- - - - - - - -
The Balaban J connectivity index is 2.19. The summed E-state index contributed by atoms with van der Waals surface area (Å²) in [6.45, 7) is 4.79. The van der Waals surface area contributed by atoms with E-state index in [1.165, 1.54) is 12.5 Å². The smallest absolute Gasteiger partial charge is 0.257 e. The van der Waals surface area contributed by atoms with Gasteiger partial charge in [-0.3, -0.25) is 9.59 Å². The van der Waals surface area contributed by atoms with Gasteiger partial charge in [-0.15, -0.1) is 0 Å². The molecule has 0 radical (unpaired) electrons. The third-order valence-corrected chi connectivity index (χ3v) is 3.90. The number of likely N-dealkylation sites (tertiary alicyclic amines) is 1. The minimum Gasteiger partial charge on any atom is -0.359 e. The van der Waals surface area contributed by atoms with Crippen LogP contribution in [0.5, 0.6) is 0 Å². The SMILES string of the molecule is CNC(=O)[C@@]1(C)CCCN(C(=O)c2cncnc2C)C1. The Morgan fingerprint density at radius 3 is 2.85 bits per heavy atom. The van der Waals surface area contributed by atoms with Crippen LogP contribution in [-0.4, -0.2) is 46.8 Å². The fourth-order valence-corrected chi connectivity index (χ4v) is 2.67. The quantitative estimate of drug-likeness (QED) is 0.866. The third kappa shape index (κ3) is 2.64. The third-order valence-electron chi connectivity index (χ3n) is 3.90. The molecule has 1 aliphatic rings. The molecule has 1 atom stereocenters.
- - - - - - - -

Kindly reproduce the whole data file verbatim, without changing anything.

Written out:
The Balaban J connectivity index is 2.19. The summed E-state index contributed by atoms with van der Waals surface area (Å²) in [6.45, 7) is 4.79. The van der Waals surface area contributed by atoms with E-state index in [1.165, 1.54) is 12.5 Å². The smallest absolute Gasteiger partial charge is 0.257 e. The van der Waals surface area contributed by atoms with Gasteiger partial charge in [-0.3, -0.25) is 9.59 Å². The van der Waals surface area contributed by atoms with Gasteiger partial charge in [-0.15, -0.1) is 0 Å². The molecule has 0 radical (unpaired) electrons. The third-order valence-corrected chi connectivity index (χ3v) is 3.90. The number of likely N-dealkylation sites (tertiary alicyclic amines) is 1. The minimum Gasteiger partial charge on any atom is -0.359 e. The van der Waals surface area contributed by atoms with Crippen LogP contribution in [0.5, 0.6) is 0 Å². The SMILES string of the molecule is CNC(=O)[C@@]1(C)CCCN(C(=O)c2cncnc2C)C1. The Morgan fingerprint density at radius 3 is 2.85 bits per heavy atom. The van der Waals surface area contributed by atoms with Crippen LogP contribution in [-0.4, -0.2) is 46.8 Å². The fourth-order valence-corrected chi connectivity index (χ4v) is 2.67. The quantitative estimate of drug-likeness (QED) is 0.866. The third kappa shape index (κ3) is 2.64. The third-order valence-electron chi connectivity index (χ3n) is 3.90. The molecule has 1 aliphatic rings. The molecule has 1 atom stereocenters.